odds <- seq(1, 9, by = 2)
evens <- odds + 1

mapply(fn, odds, evens)
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+1 for the apply instead of loop approach

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David is right. However, given that Seafoid had gone down that route already, I assumed the dataset was tractable. If the number of combinations were huge, I'd pull them from a generator function in the style of a list comprehension, rather than make them up front.

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0
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I agree that apply is in general a great approach. However, the method suggested by Seafoid and Keith of pre-creating all combinations with massively redundant numbers of rows might not scale to genome-scale numbers of SNPs if you're doing all combinations (say, N=500,000 or more).

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Yes, I applied some stringent filters on my data and reduced from ~700, 000 to a mere 1,800. This is a first pass analysis so in time the filter stringency will be more lenient and thus the number of SNPs is envisaged to be much larger.

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10.4 years ago

A simple idiom for "all pairs of a matrix" M of dim(N, C)

for( i in 1:(N-1) ){
  for( j in (i+1):N ){
    print(paste(i,j))
  }
}

I've had to do this eQTL analysis. For any non-trivial number of genotypes or expression measurements, the naive approach (e.g. building a new lm for each comparison) is too slow. If PHENO is a matrix (not data.frame) of expression values and GENO the set of genotypes for a single locus at all of the samples in PHENO, you want something like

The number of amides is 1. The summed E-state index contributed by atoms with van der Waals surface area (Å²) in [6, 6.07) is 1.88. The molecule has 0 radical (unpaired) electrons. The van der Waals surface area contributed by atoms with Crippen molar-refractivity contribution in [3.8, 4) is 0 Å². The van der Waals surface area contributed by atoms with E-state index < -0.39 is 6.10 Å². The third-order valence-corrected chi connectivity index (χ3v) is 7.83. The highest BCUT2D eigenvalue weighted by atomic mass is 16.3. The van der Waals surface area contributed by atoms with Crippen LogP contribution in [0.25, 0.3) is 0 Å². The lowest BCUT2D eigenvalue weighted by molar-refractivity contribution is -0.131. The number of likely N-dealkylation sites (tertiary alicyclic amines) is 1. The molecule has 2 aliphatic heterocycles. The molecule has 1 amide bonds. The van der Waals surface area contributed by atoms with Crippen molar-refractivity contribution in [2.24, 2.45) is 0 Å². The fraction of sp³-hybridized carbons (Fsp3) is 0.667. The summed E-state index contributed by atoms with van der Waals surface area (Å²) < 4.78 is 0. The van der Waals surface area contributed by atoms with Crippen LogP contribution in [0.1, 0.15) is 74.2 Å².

for each GENO
  model = lm( t(PHENO)~GENO )

Extend the linear model to match whatever interactions you want to test. You can extract the p-values of coefficients of a solved linear model with

calculate.lm.pval=function(linear.model){
    # Given a solved linear model, return the p-values of the coefficients
    n.obs = dim(linear.model$residuals)[1]
    n.models = dim(linear.model$coefficients)[2]
    cc = matrix(coef(linear.model), nrow=linear.model$rank, ncol=n.models)
    se = calculate.linear.model.se(linear.model)
    t.stat = cc/se
    rdf = n.obs - linear.model$rank
    dm=data.frame( 2*pt(abs(t.stat), rdf, lower.tail = FALSE)  )
    names(dm) = as.vector(dimnames(linear.model$coefficients)[[2]])
    rownames(dm) = dimnames(linear.model$coefficients)[[1]]
    dm
}
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10.4 years ago

If you want to analyze your SNP-SNP interaction in genomic scale, I think the combinations would be too huge for your computer to fulfill. Luckily, there is now a standard package named MDR, with which your can get the most possible SNP-SNP interaction affecting the phenotype. You can download MDR from here http://sourceforge.net/projects/mdr/, and further references about MDR are redundant on internet.